B-Nice! Loved your show as a kid. I will always credit your show for introducing me to hip-hop. . this was around '88 or so. . . . I taped your show a few times too. . may still have some cassettes floating around of it somewhere. .
Radio Free Nashville.
"ok Chrissy, can someone from WRFN post some details on what it would take to get that signal boost? Is it even possible?"
The short answer is no. .
Long answer to follow:
Unfortunately, Radio Free Nashville (WRFN-LP) is restricted to only a 100 watt signal. Add on top of that incoming interference from co-channeled 50,000 watt WUHU near Bowling Green, Kentucky and the rolling hills of our region contributes toward a spotty signal at best. Our coverage is surprisingly quite good in the western Davidson, Brentwood/Franklin and eastern Dickson County areas.
For what it's worth, I could pick RFN up in my vehicle at Wedgewood at 21st quite clearly this past weekend.
Anyway. .a bit of history:
When RFN first signed on in 2005, we were co-channeled with WANT 98.9 in Lebanon. If you look back in history (Nashville Scene has several articles mentioning the subject), we had a heck of a time dealing with interference from them. Once they applied for a construction permit to boost power and move their tower location closer to Nashville a couple of years ago, we were pretty much in the target of being displaced. We had to find an alternate frequency in the area to maintain what coverage we had at time time.
We relocated to 107.1, operating with a 'Special Temporary Authority' waiver granted from the FCC, lifting second adjacent channel restrictions (since we are close proximity to 106.7 'i106' and 107.5 'The River). Current rules don't allow for this, but since we were at the risk of being displaced, the FCC didn't want to see another LPFM forced off the dial (after all, LPFM is a secondary service), thus, the STA.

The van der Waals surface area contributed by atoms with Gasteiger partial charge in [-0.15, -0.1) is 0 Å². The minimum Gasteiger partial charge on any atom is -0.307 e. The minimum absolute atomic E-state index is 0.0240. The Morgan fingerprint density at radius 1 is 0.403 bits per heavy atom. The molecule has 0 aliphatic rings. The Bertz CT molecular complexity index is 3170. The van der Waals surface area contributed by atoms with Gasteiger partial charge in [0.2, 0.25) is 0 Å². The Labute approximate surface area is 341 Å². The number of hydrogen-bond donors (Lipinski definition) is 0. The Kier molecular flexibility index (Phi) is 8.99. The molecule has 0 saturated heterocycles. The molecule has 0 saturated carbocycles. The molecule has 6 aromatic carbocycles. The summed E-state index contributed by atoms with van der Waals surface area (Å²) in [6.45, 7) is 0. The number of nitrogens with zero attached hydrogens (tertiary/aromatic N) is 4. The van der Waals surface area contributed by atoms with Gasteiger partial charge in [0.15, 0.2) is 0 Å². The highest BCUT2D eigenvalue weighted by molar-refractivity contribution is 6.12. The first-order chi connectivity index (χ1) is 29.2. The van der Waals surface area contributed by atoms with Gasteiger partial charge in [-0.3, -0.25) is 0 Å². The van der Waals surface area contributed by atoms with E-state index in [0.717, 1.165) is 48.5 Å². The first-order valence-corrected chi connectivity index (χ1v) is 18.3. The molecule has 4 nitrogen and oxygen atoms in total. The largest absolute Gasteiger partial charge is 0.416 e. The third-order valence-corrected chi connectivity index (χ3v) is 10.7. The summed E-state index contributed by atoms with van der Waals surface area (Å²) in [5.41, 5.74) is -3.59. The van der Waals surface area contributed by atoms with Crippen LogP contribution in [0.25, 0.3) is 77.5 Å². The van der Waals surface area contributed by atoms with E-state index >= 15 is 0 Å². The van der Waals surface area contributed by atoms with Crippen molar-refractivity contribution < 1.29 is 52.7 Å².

Now, we could file to move to move our facilities closer into town, maybe even northwest of the city looking down into the 'bowl' of Nashville. However, engineering studies and the like would have to be done. A tower site would have to be located. A method for getting the studio audio to the transmitter would have to be explored, etc. etc. etc.
In a nutshell, it would not be a cheap venture. We have already invested a significant amount of time, money and sweat in our current facility in Pasquo. Pulling up stakes and relocating would be difficult at best.
The best route to go would be utilizing translator stations, essentially low power FM stations that rebroadcast a primary station's signal.
Having a few translators scattered around town rebroadcasting RFN would be awesome, but frequencies are few and far between (plus there is a freeze on translator apps at the FCC. . thank you 'Great Translator Invasion Of 2003').
We do have an online presence at www.radiofreenashville.org and if you have Comcast service in Davidson County, you can tune to Channel 10 (PEG) and enable the SAP (secondary audio program) audio. From there, you can hear us on your television in 'glorious mono'.
Rebroadcasting our signal on an HD channel would be a good way to go (maybe 'PLN could install HD equipment on 91.1 and put WRVU on HD-2 and WRFN-LP on HD-3, perhaps??)
Radio Free Nashville
Rich old time Nashvillians?
The SouthComm Set
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